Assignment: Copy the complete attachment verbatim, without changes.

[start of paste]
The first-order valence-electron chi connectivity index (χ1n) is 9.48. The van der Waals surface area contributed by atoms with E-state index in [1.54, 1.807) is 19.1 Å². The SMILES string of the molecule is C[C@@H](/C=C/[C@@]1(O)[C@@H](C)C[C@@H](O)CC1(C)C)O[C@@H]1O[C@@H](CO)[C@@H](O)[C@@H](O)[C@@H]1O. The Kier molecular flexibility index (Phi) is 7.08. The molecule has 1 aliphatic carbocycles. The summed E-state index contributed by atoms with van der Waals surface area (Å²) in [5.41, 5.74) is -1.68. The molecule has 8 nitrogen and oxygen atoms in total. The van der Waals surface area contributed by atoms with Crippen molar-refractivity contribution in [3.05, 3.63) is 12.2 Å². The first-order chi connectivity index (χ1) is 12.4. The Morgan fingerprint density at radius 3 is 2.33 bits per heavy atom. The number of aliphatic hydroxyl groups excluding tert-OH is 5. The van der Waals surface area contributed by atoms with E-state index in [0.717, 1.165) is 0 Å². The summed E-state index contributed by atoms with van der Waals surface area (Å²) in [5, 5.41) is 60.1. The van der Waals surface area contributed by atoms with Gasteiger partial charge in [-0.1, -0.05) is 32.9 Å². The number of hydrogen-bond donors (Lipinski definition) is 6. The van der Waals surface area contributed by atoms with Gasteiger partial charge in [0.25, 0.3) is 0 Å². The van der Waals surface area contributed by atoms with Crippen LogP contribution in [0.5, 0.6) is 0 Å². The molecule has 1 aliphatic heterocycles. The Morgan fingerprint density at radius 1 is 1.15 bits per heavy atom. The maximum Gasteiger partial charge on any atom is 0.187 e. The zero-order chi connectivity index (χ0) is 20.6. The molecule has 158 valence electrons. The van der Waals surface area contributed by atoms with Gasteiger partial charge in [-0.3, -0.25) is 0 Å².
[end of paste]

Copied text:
The first-order valence-electron chi connectivity index (χ1n) is 9.48. The van der Waals surface area contributed by atoms with E-state index in [1.54, 1.807) is 19.1 Å². The SMILES string of the molecule is C[C@@H](/C=C/[C@@]1(O)[C@@H](C)C[C@@H](O)CC1(C)C)O[C@@H]1O[C@@H](CO)[C@@H](O)[C@@H](O)[C@@H]1O. The Kier molecular flexibility index (Phi) is 7.08. The molecule has 1 aliphatic carbocycles. The summed E-state index contributed by atoms with van der Waals surface area (Å²) in [5.41, 5.74) is -1.68. The molecule has 8 nitrogen and oxygen atoms in total. The van der Waals surface area contributed by atoms with Crippen molar-refractivity contribution in [3.05, 3.63) is 12.2 Å². The first-order chi connectivity index (χ1) is 12.4. The Morgan fingerprint density at radius 3 is 2.33 bits per heavy atom. The number of aliphatic hydroxyl groups excluding tert-OH is 5. The van der Waals surface area contributed by atoms with E-state index in [0.717, 1.165) is 0 Å². The summed E-state index contributed by atoms with van der Waals surface area (Å²) in [5, 5.41) is 60.1. The van der Waals surface area contributed by atoms with Gasteiger partial charge in [-0.1, -0.05) is 32.9 Å². The number of hydrogen-bond donors (Lipinski definition) is 6. The van der Waals surface area contributed by atoms with Gasteiger partial charge in [0.25, 0.3) is 0 Å². The van der Waals surface area contributed by atoms with Crippen LogP contribution in [0.5, 0.6) is 0 Å². The molecule has 1 aliphatic heterocycles. The Morgan fingerprint density at radius 1 is 1.15 bits per heavy atom. The maximum Gasteiger partial charge on any atom is 0.187 e. The zero-order chi connectivity index (χ0) is 20.6. The molecule has 158 valence electrons. The van der Waals surface area contributed by atoms with Gasteiger partial charge in [-0.3, -0.25) is 0 Å².